# Using the superposition theorem to solve for the output voltage

I'm working on diodes again and thought I'd challenge myself to hopefully learn a bit more. I've tried solving this problem before, but the superposition theorem didn't come to mind then, but I think it'll be a good approach in this case. Either way, here's the problem:

We are given three input voltages $$\u_1,u_2,u_3\$$ whose voltages over time are described on the right. We've also assumed that $$\R_1\$$ is much smaller than $$\R_2\$$. Also, the diodes are ideal. We basically want to find $$\U_{out}\$$. So using the superposition principle, we can redraw the circuit for three different scenarios:

So, we zero all the other input voltages expect the first one. So diode $$\S_1\$$ is conducting current if and only if $$\V_{R_1} > V_1\$$. Also, we have to have that $$\ E > V_{R_1}\$$ otherwise we wont get current from anywhere flowing through the diode. But that just means that $$\ V_1 < E \$$. This only happens when $$\V_1 = 0\$$ from the diagram, but since the diode is ideal, no voltage drop over the diode exists, so $$\V_{R_1} = 0 V\$$ and therefore the output voltage $$\U_o = U_{out} = 0 V\$$ for $$\ V_1 < E \$$.

If the diode is not conducting any current, then $$\V_1 > V_{R_1} = U_{o}\$$ and $$\E =V_{R_1}\$$, so together, $$\V_1 > E\$$ which never happens according to the diagram. Therefore, the diode $$\S_1\$$ is always conducting, and $$\V_1 = U_{out}\$$ in our first case.

I'm unsure of my second argument. I also tried to use the same argument for the case when $$\u_2\$$ and $$\u_3\$$ but I couldn't really get anywhere. The final idea is to add these voltages contributed to our output voltage in a diagram. Any tips would be greatly appreciated.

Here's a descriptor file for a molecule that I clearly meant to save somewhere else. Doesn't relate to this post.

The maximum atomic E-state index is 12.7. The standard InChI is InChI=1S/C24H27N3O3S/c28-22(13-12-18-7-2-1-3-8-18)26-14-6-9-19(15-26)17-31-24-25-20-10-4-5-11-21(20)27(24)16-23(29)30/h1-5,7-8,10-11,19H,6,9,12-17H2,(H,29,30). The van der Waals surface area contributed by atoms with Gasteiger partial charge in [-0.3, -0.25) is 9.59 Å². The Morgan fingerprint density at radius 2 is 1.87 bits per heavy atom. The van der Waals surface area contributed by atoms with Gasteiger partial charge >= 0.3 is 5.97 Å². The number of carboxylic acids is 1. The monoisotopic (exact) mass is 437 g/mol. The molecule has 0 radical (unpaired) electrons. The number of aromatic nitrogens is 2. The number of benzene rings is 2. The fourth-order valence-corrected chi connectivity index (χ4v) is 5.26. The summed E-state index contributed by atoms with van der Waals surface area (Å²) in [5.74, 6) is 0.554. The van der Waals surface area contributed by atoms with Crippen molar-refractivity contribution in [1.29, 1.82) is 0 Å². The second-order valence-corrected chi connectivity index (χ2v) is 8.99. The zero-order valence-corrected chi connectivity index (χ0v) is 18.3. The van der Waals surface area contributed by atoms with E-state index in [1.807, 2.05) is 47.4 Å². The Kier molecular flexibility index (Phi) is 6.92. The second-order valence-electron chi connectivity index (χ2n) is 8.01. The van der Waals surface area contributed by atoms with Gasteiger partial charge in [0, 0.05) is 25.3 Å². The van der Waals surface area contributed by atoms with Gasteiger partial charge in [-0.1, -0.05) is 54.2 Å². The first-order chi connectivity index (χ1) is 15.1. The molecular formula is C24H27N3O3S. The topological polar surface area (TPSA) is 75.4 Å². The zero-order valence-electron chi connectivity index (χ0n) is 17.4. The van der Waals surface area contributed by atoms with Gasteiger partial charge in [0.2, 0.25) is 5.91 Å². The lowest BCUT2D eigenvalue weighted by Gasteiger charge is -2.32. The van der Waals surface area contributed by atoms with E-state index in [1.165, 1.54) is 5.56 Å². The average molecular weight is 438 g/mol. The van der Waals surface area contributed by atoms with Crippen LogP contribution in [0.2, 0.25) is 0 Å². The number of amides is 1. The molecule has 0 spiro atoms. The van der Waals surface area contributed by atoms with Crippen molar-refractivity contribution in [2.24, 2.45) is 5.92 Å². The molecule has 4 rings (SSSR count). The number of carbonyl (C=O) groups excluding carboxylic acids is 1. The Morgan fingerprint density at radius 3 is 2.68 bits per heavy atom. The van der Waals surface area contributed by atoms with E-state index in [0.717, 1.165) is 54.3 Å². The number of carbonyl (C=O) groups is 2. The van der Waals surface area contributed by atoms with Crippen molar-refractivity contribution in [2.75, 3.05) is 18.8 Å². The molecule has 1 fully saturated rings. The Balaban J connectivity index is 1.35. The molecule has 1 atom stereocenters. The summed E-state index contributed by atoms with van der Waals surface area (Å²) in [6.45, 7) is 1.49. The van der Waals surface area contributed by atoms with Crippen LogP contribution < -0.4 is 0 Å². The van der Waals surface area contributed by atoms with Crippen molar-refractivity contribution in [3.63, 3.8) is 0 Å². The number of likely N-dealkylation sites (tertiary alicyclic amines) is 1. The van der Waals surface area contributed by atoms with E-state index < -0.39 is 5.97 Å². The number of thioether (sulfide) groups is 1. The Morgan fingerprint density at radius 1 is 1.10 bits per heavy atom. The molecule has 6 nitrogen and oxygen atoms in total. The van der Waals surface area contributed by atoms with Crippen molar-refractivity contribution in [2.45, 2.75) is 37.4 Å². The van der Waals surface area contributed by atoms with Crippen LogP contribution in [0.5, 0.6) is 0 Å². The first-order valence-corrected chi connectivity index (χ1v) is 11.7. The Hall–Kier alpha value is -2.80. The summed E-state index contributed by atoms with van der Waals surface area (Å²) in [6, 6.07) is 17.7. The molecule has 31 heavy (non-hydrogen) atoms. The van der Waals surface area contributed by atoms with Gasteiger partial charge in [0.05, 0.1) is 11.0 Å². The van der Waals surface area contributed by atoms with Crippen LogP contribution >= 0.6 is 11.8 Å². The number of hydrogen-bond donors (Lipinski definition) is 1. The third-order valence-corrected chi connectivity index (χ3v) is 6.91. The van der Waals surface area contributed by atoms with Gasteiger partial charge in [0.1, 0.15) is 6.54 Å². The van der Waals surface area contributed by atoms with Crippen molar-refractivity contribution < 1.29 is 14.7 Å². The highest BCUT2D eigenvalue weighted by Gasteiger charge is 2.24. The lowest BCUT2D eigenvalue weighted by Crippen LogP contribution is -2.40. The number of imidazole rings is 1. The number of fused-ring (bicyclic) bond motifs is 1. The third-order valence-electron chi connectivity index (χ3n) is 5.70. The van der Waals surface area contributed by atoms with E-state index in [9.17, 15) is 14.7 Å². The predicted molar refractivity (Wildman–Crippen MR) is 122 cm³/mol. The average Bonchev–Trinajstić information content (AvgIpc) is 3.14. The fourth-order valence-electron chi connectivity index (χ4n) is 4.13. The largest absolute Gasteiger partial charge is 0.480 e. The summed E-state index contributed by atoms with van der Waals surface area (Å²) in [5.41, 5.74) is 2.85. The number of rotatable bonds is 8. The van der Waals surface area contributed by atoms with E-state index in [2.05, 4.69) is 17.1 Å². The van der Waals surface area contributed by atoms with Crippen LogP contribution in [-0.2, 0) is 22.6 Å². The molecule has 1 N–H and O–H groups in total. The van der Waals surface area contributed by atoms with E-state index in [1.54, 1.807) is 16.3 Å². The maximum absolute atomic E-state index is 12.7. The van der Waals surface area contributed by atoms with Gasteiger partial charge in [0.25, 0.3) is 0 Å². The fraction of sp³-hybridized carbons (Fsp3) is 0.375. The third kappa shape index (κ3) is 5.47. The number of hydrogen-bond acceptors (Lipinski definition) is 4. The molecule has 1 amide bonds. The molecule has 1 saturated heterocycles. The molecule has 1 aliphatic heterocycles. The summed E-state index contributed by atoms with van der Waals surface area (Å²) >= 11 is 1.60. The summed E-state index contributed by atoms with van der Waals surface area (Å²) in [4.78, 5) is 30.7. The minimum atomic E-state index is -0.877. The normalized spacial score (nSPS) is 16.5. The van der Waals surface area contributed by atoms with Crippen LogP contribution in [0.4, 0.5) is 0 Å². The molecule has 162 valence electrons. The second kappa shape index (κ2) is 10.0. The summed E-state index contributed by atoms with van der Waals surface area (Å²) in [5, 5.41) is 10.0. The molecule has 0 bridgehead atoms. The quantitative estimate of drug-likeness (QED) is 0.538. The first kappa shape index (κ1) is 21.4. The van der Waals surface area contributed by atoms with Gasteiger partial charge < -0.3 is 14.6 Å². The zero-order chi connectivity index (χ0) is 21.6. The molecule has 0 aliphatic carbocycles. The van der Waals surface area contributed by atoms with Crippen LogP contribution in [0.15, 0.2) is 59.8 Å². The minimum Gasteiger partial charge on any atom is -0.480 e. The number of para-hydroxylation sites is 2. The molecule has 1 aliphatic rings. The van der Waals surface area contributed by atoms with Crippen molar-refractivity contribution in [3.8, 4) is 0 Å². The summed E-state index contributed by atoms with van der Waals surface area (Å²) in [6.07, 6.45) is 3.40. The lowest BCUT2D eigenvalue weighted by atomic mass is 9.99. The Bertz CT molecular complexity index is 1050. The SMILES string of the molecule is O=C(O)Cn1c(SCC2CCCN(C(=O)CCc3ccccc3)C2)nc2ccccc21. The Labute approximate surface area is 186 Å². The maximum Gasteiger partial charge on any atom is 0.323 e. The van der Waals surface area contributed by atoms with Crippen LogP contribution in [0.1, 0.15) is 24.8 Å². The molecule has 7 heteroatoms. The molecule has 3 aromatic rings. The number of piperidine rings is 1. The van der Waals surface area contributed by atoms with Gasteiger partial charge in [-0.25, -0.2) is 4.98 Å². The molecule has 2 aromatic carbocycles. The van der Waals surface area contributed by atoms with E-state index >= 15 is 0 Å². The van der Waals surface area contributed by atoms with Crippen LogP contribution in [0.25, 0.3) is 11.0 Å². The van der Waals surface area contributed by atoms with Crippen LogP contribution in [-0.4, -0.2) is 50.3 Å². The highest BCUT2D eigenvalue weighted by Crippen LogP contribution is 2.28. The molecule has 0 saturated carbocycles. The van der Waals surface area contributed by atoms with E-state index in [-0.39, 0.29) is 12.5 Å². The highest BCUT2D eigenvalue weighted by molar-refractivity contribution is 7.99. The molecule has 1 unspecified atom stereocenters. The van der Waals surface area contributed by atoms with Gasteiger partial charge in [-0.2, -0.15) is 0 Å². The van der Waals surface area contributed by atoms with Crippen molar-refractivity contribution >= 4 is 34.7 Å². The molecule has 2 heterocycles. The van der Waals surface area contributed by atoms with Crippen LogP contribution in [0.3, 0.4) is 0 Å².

Thank you once again.

• Superposition only works for linear systems. Commented Oct 16, 2022 at 12:18
• @Mattman944 Of course!!! That wasn't so clever of me. Commented Oct 16, 2022 at 18:01

It seems that you should simplify the problem by combining U2 and U3 into what I've called U4: -

Then, because of these words: -

We've also assumed that R1 is much smaller than R2

We can make another simplification: -

Can you run with it from here?

Using the superposition theorem to solve for the output voltage

To be a good EE means that one of your goals is to read circuit diagrams proficiently and, recognize the important things. This is what my answer is about; seeing simplifications and capitalizing on those simplifications. No need to use math to bludgeon your way to a solution until you have made the obvious simplifications. And, in this example, no need to use math at all; just your eyes and your brain. Final picture: -

• I understand every simplification you've made except for the last one. I can't really figure out, just by eyeballing, how you got the output voltage from the other two voltages. I've even tried it mathematically but I can't figure it out. How was your thought process when completing the last diagram? I'd really like to know since it's a clever solution by skipping all tedious math. Commented Oct 16, 2022 at 18:16
• The lowest voltage defines the output voltage hence, the output is lowest(U1, U4) @Tanamas Commented Oct 16, 2022 at 18:32
• I'm sorry again, but I can't really see why it has to be the minimum of the two voltages. Commented Oct 16, 2022 at 18:43
• Because of the direction of the diodes. Any diode input being low forces Uout to be low so, the input with the lowest voltage at any moment in time defines the output @Tanamas Commented Oct 16, 2022 at 18:49
• Now I get what happens! Thanks once again. Commented Oct 16, 2022 at 18:59